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Like Stationfall with Sentient Plants, October 21, 2016
Chlorophyll is a well designed game reminiscent of Stationfall (shorter, fewer balloon animals) in which the protagonist explores an abandoned space station in an attempt to restore power (Spoiler - click to show)and save your mom. There is a "food" requirement (significantly less annoying than in Stationfall) and Floyd has been replaced by a robot plant, but the eerie-wonderful feeling of wandering through an empty building doesn't fail to deliver.
However this game's true strength lies in the subtle revelation of the intricacies of the plant folk and the amusing parallels to our own world. No expository text dumps; you learn about the world room by room in the description of items, books left lying around, and the thoughts of the protagonist. The puzzles are not difficult and are mostly vehicles for delivering details about the clever parallel world of sentient mobile plantfolk.
Where Stationfall suffered greatly from "guess-the-verb" and "find this tool to put in this slot" the puzzles in Chlorophyll are a joy to perform. They are generally easy to figure out but not lacking in the pleasure of a subtle Eureka moment. The basic premise of returning power to the station is not a series of grumbling repetitive chores, but rather a series of playful experiments, especially (Spoiler - click to show)seeing how many illegal activities you can perform.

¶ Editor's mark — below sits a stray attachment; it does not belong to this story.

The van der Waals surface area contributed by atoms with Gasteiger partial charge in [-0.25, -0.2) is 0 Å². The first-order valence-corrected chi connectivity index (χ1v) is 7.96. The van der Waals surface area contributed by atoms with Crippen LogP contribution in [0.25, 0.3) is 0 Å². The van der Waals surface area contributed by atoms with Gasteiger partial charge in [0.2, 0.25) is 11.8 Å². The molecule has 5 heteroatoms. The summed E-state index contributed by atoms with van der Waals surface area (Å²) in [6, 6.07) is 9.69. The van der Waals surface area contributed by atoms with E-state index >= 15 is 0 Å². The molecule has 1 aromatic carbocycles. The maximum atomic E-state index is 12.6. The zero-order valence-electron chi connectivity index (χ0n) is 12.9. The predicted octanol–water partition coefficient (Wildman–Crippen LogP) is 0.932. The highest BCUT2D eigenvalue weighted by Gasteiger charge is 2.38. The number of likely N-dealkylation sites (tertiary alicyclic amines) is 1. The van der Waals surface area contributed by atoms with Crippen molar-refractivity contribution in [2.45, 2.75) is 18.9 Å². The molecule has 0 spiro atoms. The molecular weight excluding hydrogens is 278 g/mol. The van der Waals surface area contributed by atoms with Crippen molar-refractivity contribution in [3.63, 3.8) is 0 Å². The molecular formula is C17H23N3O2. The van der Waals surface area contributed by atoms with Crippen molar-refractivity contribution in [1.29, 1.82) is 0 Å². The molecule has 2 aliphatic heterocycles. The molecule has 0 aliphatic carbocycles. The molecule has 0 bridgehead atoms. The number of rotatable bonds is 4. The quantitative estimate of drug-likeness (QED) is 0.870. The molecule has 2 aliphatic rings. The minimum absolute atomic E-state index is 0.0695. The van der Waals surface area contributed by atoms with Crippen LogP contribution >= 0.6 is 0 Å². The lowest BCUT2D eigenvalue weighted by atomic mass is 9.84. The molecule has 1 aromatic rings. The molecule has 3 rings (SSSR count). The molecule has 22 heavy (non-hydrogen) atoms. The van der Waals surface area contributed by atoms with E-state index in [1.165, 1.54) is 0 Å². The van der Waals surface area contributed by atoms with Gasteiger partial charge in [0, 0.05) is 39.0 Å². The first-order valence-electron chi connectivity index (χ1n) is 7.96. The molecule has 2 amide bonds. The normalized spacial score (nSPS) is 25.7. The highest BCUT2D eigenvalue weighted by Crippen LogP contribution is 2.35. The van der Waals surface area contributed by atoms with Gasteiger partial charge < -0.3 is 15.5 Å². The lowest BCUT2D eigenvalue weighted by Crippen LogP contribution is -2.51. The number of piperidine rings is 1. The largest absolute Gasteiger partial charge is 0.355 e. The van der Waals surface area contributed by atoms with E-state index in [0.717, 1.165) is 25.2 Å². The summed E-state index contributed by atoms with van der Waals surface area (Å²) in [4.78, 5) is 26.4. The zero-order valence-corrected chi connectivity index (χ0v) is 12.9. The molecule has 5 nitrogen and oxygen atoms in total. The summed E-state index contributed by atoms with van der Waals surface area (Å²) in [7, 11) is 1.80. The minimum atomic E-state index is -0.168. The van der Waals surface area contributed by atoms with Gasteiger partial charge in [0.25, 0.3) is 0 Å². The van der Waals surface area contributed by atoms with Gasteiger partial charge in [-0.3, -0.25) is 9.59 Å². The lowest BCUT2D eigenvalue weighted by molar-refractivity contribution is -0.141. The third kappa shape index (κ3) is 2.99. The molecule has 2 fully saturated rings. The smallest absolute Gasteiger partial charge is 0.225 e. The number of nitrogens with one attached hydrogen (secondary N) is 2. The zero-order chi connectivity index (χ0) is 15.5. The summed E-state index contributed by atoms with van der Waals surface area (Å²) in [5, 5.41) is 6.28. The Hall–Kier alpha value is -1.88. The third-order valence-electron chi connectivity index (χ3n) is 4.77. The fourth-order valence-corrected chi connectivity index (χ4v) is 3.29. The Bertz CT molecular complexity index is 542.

There are a few red herrings that are simply for your own amusement, (such as (Spoiler - click to show)going to the barber shop) but the plot elements are so seamlessly and naturally resting amongst the idle amusements of the mall that you cannot right away tell which are for fun and which are for the solution. As a result, it's all fun. You are encouraged to play with everything, explore, and basically, be a kid wandering through an abandoned mall.
Chlorophyll is just the right length, not long enough to draw a map (like Stationfall) but long enough to satisfy. Very well written with a great background story, and a likable protagonist, with intuitive, easy yet satisfying puzzles reminiscent of Infocom (without all the diabolical stuff.) Lots of fun, good for a beginner or someone who wants to recall the Infocom style without spending a week on a game.